Not to mention all the airline company’s … the first company put “wings” on their airplanes and “then” all the others copied the same idea. And don’t even get me started on car manufactures that copied the “wheel” from good old Henry!
I'm not saying it is illegal (court reference)... I'm just saying they are not very innovative... which is fine. There are countless companies out there that do very well building off other people's ideas...
I'm a Unix/PC guy myself. But lately I've grown to appreciate their (Apple's) ability to go beyond what has already been done.
From what I've read, I don't see any point in upgrading. Vista doesn't seem to offer anything new _and_ useful. And it's a system hog, apparently.
I only started using XP about 18 months ago, so I guess I can wait :)
Vista's legal fine print raises red flags [thestar.com]
|...an unprecedented loss of consumer control over their own personal computers. In the name of shielding consumers from computer viruses and protecting copyright owners from potential infringement, Vista seemingly wrestles control of the "user experience" from the user... |
I haven't talked to any "Joe Average" that said they will upgrade. It will be a very slow transition for MS. The average user will get Vista only if they buy a new PC.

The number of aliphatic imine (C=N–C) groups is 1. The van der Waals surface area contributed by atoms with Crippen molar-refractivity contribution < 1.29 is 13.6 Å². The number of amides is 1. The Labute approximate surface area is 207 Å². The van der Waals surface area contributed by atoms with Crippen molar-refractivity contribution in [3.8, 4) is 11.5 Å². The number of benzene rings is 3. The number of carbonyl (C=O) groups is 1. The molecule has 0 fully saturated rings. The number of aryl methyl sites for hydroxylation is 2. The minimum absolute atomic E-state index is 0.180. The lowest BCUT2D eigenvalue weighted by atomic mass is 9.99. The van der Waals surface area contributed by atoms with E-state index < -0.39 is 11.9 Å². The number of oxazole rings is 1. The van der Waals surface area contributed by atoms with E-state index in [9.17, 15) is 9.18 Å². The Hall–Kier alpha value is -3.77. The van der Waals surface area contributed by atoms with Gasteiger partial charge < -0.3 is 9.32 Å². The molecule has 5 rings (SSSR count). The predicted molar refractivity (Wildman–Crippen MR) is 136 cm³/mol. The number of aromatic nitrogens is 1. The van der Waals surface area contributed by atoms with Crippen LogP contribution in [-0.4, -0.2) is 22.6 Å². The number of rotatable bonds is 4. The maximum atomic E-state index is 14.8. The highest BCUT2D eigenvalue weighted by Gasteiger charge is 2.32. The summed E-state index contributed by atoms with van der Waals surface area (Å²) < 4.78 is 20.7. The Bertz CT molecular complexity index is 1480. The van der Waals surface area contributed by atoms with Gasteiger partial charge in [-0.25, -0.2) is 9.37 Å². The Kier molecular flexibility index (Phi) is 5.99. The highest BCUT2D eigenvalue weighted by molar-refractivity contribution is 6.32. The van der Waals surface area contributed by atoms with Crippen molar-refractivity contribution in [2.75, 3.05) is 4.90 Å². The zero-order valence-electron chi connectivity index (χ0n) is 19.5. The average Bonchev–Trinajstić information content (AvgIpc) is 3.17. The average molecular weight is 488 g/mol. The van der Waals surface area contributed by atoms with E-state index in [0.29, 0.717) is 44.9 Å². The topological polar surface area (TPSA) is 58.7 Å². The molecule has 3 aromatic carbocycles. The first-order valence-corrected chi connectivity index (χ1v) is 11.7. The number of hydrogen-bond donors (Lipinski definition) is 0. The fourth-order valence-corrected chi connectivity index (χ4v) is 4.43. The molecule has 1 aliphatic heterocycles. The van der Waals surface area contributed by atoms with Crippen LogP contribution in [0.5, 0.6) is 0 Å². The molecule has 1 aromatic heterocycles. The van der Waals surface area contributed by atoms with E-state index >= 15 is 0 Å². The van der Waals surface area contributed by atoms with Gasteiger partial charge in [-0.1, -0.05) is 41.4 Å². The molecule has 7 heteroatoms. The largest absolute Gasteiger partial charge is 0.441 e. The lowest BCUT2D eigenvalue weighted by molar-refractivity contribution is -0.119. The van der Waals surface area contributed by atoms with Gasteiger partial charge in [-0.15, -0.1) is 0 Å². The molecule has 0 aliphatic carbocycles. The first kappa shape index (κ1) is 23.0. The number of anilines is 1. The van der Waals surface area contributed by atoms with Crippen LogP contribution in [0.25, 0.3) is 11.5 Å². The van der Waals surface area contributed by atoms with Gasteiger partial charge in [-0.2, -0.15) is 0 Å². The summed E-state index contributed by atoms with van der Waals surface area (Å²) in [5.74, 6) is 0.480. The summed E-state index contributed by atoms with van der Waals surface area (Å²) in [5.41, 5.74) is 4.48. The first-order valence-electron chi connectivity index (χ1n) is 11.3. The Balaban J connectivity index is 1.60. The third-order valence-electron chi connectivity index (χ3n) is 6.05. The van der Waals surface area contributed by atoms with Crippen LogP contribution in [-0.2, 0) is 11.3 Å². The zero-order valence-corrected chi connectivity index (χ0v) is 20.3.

"It will be a very slow transition for MS."
It's simply too early for this type of assumptions.
A valid assumption is the OEMs will use all their marketing skills to convince "Joe Average" to upgrade or to buy a new system. Dell, Gateway, HP and the others will be busy sending e-mails to their current clients with offers to upgrade their machines.
The price of the basic upgrade version of Vista is quite accessible. The price of RAM is quite low these days. And machines sold since 2001 make it quite easy to replace memory cards.
Perhaps it might be a slow transition if Microsoft was on its own. However, there are too many players involved in this OS launch. Hence, the transition could occur faster than you think.
>>I'm a Unix/PC guy myself. But lately I've grown to appreciate their (Apple's) ability to go beyond what has already been done.
… for example?
With Microsoft I use for free,
.net 2.0 framework – tell me what this framework doesn’t have and I’ll point you to .net 3.0 beta.
Visual Basic or C# … or for that matter F#
Open source? – Dotnetnuke and thousands of other efforts ignored by people like maximillianos, despite the nose on their face.